March 28, 2021 In Uncategorized


The Three Judge Bench of the Hon’ble #SupremeCourt of India comprising of Justices A.M. Khanwilkar, Dinesh Maheshwari and Sanjiv Khanna passed a Judgment dated 24.03.2021 in the case of Jaypee Kensington Boulevard Apartments Welfare Association & Ors. v. NBCC (India) Ltd. & Ors. {Civil Appeal No. 3395 of 2020} and held that #AdjudicatingAuthority under Insolvency and Bankruptcy Code, 2016 (IBC) may disapprove #resolutionplan submitted by the Committee of Creditors (#CoC) but cannot modify it.

In the present case, the Corporate Insolvency Resolution Process (CIRP) of the Corporate Debtor, Jaypee Infratech Limited (JIL) was initiated on 09.08.2017 by one of the Financial Creditors, IDBI Bank Limited under Section 7 of IBC in the National Company Law Tribunal, Allahabad Bench (Bench).

The Resolution Plans submitted by two applicants were put to vote before the CoC and finally, the Resolution Plan submitted by NBCC (India) Limited (Respondent) was approved by the CoC on 17.12.2019, by a vast majority of over 97% of voting share of the financial creditors (Resolution Plan). Thereafter, an Application was moved by the Interim Resolution Professional (IRP) on 19.12.2019, before the Bench for submission and approval of the Resolution Plan in terms of Section 30(6) read with Sections 31 and 60(5) of IBC and Regulation 39(4) of the Insolvency and Bankruptcy Board of India (Insolvency Resolution Process for Corporate Persons) Regulations, 2016. Subsequently, the proceedings that were pending before the Allahabad Bench were transferred to the Principal Bench at New Delhi wherein the stakeholders submitted their objections and propositions in favour and against the Resolution Plan.

Vide Order dated 03.03.2020, the Adjudicating Authority (NCLT) approved the Resolution Plan with some modifications and certain directions. The NCLT accepted some of the objections such as those of the dissenting financial creditor bank and the land providing agency, and rejected some others, including those of Jaiprakash Associates Limited (JPA), the holding company of JIL.

Thereafter, an Appeal was preferred by the Respondent against the Order dated 03.03.2020 passed by the NCLT, New Delhi before the Appellate Authority (NCLAT), which passed an Interim Order dated 22.04.2020 approving the Resolution Plan and also provided that IRP may constitute an ‘Interim Monitoring Authority’.

Against the aforesaid Order dated 22.04.2020 passed by the NCLAT, six Associations of homebuyers and a few individual homebuyers moved the Apex Court seeking permission to maintain their Appeals under Section 62 of IBC.

One of the issues that arose before the Bench was about the “extent of, and limitations over the powers and jurisdiction of the Adjudicating Authority while dealing with the resolution plan approved by the Committee of Creditors.”

While placing reliance on various Judgments passed by the Apex Court in the case of K. Sashidhar v. Indian Overseas Bank and Ors.: (2019) 12 SCC 150, Committee of Creditors of Essar Steel India Limited v. Satish Kumar Gupta and Ors.: (2020) 8 SCC 531 and Maharashtra Seamless Limited v. Padmanabhan Venkatesh and Ors. (2020) 11 SCC 467, the Bench observed that an Adjudicating Authority has a limited jurisdiction in the matter of approval of a resolution plan, which is provided by Sections 30(2) and 31 of the IBC.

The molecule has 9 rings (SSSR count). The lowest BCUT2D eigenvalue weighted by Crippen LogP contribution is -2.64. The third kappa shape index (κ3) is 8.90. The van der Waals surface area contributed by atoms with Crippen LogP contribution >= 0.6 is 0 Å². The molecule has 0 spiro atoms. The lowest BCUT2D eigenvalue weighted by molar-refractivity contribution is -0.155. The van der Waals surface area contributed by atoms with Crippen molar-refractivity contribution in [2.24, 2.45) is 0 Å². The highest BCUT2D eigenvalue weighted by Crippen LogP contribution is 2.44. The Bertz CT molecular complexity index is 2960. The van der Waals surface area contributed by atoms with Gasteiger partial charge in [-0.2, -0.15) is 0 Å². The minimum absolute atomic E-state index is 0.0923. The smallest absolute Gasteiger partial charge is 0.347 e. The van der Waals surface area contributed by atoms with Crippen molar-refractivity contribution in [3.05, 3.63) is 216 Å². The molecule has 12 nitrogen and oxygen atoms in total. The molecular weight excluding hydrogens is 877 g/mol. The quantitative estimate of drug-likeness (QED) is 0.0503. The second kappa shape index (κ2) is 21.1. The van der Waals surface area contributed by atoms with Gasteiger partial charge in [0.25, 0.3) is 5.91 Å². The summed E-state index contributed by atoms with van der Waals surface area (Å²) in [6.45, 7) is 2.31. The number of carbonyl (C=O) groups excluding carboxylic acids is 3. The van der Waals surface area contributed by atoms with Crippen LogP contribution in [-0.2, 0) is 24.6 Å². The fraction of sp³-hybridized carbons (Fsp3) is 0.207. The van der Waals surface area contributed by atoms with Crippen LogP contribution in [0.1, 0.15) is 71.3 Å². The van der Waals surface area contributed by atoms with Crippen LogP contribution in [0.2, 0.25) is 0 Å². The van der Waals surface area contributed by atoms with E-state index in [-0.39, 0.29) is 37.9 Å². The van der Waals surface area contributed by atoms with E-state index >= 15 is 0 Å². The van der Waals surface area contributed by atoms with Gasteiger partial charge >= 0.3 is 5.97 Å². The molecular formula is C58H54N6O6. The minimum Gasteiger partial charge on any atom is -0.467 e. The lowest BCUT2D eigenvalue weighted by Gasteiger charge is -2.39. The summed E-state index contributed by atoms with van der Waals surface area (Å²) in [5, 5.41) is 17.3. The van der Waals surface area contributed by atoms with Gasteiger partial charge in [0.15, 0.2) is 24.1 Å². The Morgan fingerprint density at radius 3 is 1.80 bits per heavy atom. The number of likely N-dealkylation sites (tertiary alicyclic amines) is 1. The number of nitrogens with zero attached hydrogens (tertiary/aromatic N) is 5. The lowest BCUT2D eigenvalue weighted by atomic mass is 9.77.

The Apex Court in this regard made the following observation:

“78. To put in a nutshell, the Adjudicating Authority has limited jurisdiction in the matter of approval of a resolution plan, which is well defined and circumscribed by Sections 30(2) and 31 of the Code read with the parameters delineated by this Court in the decisions above referred. The jurisdiction of the Appellate Authority is also circumscribed by the limited grounds of appeal provided in Section 61 of the Code. In the adjudicatory process concerning a resolution plan under IBC, there is no scope for interference with the commercial aspects of the decision of the CoC; and there is no scope for substituting any commercial term of the resolution plan approved by the CoC. Within its limited jurisdiction, if the Adjudicating Authority or the Appellate Authority, as the case may be, would find any shortcoming in the resolution plan vis-à-vis the specified parameters, it would only send the resolution plan back to the Committee of Creditors, for re-submission after satisfying the parameters delineated by Code and exposited by this Court.”

Taking into consideration the arguments advanced by the Parties, the Supreme Court granted further 45 days for submission of the modified/fresh resolution plans by the resolution applicants, for their consideration by CoC. Furthermore, the Bench held that after receiving the resolution plans, the IRP shall take all steps in the prescribed manner and that his submission of report to the NCLT are accomplished in all respects within the extended period of 45 days. The Court noted that The Adjudicating Authority shall take final decision in terms of Section 31 of the Code expeditiously upon submission of report by the IRP.”


Suchitra Upadhyay


The Indian Lawyer & Allied Services

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